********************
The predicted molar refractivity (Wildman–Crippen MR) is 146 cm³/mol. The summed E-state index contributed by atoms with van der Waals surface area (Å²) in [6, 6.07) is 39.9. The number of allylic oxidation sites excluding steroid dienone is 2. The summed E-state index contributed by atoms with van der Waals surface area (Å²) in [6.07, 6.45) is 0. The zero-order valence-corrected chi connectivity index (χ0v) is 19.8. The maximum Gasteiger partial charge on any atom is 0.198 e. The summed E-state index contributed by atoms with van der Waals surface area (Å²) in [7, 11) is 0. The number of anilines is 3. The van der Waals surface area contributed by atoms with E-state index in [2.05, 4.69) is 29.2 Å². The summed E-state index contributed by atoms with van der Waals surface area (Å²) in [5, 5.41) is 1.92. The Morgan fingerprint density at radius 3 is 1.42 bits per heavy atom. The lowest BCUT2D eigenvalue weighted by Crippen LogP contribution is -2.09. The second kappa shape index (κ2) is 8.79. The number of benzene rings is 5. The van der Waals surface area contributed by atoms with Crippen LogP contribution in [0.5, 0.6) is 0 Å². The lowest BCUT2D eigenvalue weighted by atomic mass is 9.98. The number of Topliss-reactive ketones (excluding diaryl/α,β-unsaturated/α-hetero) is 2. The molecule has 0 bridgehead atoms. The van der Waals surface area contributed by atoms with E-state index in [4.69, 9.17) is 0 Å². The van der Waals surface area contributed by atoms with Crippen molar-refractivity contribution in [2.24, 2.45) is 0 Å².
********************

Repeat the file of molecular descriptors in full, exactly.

The predicted molar refractivity (Wildman–Crippen MR) is 146 cm³/mol. The summed E-state index contributed by atoms with van der Waals surface area (Å²) in [6, 6.07) is 39.9. The number of allylic oxidation sites excluding steroid dienone is 2. The summed E-state index contributed by atoms with van der Waals surface area (Å²) in [6.07, 6.45) is 0. The zero-order valence-corrected chi connectivity index (χ0v) is 19.8. The maximum Gasteiger partial charge on any atom is 0.198 e. The summed E-state index contributed by atoms with van der Waals surface area (Å²) in [7, 11) is 0. The number of anilines is 3. The van der Waals surface area contributed by atoms with E-state index in [2.05, 4.69) is 29.2 Å². The summed E-state index contributed by atoms with van der Waals surface area (Å²) in [5, 5.41) is 1.92. The Morgan fingerprint density at radius 3 is 1.42 bits per heavy atom. The lowest BCUT2D eigenvalue weighted by Crippen LogP contribution is -2.09. The second kappa shape index (κ2) is 8.79. The number of benzene rings is 5. The van der Waals surface area contributed by atoms with Crippen LogP contribution in [0.5, 0.6) is 0 Å². The lowest BCUT2D eigenvalue weighted by atomic mass is 9.98. The number of Topliss-reactive ketones (excluding diaryl/α,β-unsaturated/α-hetero) is 2. The molecule has 0 bridgehead atoms. The van der Waals surface area contributed by atoms with E-state index in [4.69, 9.17) is 0 Å². The van der Waals surface area contributed by atoms with Crippen molar-refractivity contribution in [2.24, 2.45) is 0 Å².